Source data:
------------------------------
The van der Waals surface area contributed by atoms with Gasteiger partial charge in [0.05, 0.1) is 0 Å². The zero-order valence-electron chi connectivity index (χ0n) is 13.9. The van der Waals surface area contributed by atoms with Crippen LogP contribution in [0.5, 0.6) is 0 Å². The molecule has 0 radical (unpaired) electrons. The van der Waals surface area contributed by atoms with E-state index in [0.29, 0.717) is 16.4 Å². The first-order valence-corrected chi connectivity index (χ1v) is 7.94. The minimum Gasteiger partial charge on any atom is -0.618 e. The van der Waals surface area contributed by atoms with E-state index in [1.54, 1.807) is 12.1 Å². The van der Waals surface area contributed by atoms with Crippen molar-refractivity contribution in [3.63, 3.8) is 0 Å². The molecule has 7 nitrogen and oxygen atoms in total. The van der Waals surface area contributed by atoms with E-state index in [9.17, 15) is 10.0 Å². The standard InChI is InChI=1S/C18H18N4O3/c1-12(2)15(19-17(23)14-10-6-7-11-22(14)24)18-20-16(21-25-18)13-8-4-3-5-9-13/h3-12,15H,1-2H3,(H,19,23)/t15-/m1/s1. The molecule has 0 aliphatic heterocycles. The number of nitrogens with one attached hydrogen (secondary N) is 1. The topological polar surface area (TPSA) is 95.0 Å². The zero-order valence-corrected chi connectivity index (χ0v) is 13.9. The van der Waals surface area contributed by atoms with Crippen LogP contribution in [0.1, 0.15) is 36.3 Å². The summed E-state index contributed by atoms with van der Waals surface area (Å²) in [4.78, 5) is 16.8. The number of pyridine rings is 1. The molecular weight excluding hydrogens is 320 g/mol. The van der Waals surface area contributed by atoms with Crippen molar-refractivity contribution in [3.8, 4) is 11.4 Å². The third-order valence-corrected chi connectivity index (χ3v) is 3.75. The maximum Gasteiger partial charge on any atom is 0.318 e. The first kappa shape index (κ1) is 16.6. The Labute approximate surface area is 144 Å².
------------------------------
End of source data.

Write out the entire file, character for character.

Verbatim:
The van der Waals surface area contributed by atoms with Gasteiger partial charge in [0.05, 0.1) is 0 Å². The zero-order valence-electron chi connectivity index (χ0n) is 13.9. The van der Waals surface area contributed by atoms with Crippen LogP contribution in [0.5, 0.6) is 0 Å². The molecule has 0 radical (unpaired) electrons. The van der Waals surface area contributed by atoms with E-state index in [0.29, 0.717) is 16.4 Å². The first-order valence-corrected chi connectivity index (χ1v) is 7.94. The minimum Gasteiger partial charge on any atom is -0.618 e. The van der Waals surface area contributed by atoms with E-state index in [1.54, 1.807) is 12.1 Å². The van der Waals surface area contributed by atoms with Crippen molar-refractivity contribution in [3.63, 3.8) is 0 Å². The molecule has 7 nitrogen and oxygen atoms in total. The van der Waals surface area contributed by atoms with E-state index in [9.17, 15) is 10.0 Å². The standard InChI is InChI=1S/C18H18N4O3/c1-12(2)15(19-17(23)14-10-6-7-11-22(14)24)18-20-16(21-25-18)13-8-4-3-5-9-13/h3-12,15H,1-2H3,(H,19,23)/t15-/m1/s1. The molecule has 0 aliphatic heterocycles. The number of nitrogens with one attached hydrogen (secondary N) is 1. The topological polar surface area (TPSA) is 95.0 Å². The zero-order valence-corrected chi connectivity index (χ0v) is 13.9. The van der Waals surface area contributed by atoms with Crippen LogP contribution in [0.1, 0.15) is 36.3 Å². The summed E-state index contributed by atoms with van der Waals surface area (Å²) in [4.78, 5) is 16.8. The number of pyridine rings is 1. The molecular weight excluding hydrogens is 320 g/mol. The van der Waals surface area contributed by atoms with Crippen molar-refractivity contribution in [3.8, 4) is 11.4 Å². The third-order valence-corrected chi connectivity index (χ3v) is 3.75. The maximum Gasteiger partial charge on any atom is 0.318 e. The first kappa shape index (κ1) is 16.6. The Labute approximate surface area is 144 Å².